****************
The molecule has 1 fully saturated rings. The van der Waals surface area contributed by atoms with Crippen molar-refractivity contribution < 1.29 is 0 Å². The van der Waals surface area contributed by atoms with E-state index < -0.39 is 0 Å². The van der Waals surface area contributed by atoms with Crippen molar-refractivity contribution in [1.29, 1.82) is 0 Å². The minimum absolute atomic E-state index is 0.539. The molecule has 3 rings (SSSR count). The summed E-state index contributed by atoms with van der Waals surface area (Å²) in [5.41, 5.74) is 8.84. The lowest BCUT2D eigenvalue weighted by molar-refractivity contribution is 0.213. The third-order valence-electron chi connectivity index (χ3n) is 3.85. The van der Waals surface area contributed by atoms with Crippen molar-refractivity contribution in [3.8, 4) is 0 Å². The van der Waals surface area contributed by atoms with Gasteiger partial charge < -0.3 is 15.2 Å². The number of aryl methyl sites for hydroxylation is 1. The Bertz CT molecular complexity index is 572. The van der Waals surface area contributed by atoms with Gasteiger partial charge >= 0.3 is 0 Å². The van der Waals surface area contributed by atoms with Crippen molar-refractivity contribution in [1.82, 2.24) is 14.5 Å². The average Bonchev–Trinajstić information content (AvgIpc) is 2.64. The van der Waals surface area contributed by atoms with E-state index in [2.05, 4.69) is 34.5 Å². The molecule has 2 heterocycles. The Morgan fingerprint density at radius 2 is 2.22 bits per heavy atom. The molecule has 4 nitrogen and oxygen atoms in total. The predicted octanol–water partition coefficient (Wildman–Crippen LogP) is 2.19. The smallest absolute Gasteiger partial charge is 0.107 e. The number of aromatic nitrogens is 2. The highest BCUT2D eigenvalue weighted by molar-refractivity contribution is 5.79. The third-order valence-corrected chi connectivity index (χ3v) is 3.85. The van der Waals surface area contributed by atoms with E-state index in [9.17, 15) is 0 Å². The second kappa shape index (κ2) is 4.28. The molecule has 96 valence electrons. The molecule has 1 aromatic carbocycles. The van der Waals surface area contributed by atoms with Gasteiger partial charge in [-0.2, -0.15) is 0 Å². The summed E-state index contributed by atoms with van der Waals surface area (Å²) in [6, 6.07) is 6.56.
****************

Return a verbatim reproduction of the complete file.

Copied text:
The molecule has 1 fully saturated rings. The van der Waals surface area contributed by atoms with Crippen molar-refractivity contribution < 1.29 is 0 Å². The van der Waals surface area contributed by atoms with E-state index < -0.39 is 0 Å². The van der Waals surface area contributed by atoms with Crippen molar-refractivity contribution in [1.29, 1.82) is 0 Å². The minimum absolute atomic E-state index is 0.539. The molecule has 3 rings (SSSR count). The summed E-state index contributed by atoms with van der Waals surface area (Å²) in [5.41, 5.74) is 8.84. The lowest BCUT2D eigenvalue weighted by molar-refractivity contribution is 0.213. The third-order valence-electron chi connectivity index (χ3n) is 3.85. The van der Waals surface area contributed by atoms with Crippen molar-refractivity contribution in [3.8, 4) is 0 Å². The van der Waals surface area contributed by atoms with Gasteiger partial charge < -0.3 is 15.2 Å². The number of aryl methyl sites for hydroxylation is 1. The Bertz CT molecular complexity index is 572. The van der Waals surface area contributed by atoms with Gasteiger partial charge >= 0.3 is 0 Å². The van der Waals surface area contributed by atoms with Crippen molar-refractivity contribution in [1.82, 2.24) is 14.5 Å². The average Bonchev–Trinajstić information content (AvgIpc) is 2.64. The van der Waals surface area contributed by atoms with E-state index in [2.05, 4.69) is 34.5 Å². The molecule has 2 heterocycles. The Morgan fingerprint density at radius 2 is 2.22 bits per heavy atom. The molecule has 4 nitrogen and oxygen atoms in total. The predicted octanol–water partition coefficient (Wildman–Crippen LogP) is 2.19. The smallest absolute Gasteiger partial charge is 0.107 e. The number of aromatic nitrogens is 2. The highest BCUT2D eigenvalue weighted by molar-refractivity contribution is 5.79. The third-order valence-corrected chi connectivity index (χ3v) is 3.85. The van der Waals surface area contributed by atoms with E-state index in [9.17, 15) is 0 Å². The second kappa shape index (κ2) is 4.28. The molecule has 96 valence electrons. The molecule has 1 aromatic carbocycles. The van der Waals surface area contributed by atoms with Gasteiger partial charge in [-0.2, -0.15) is 0 Å². The summed E-state index contributed by atoms with van der Waals surface area (Å²) in [6, 6.07) is 6.56.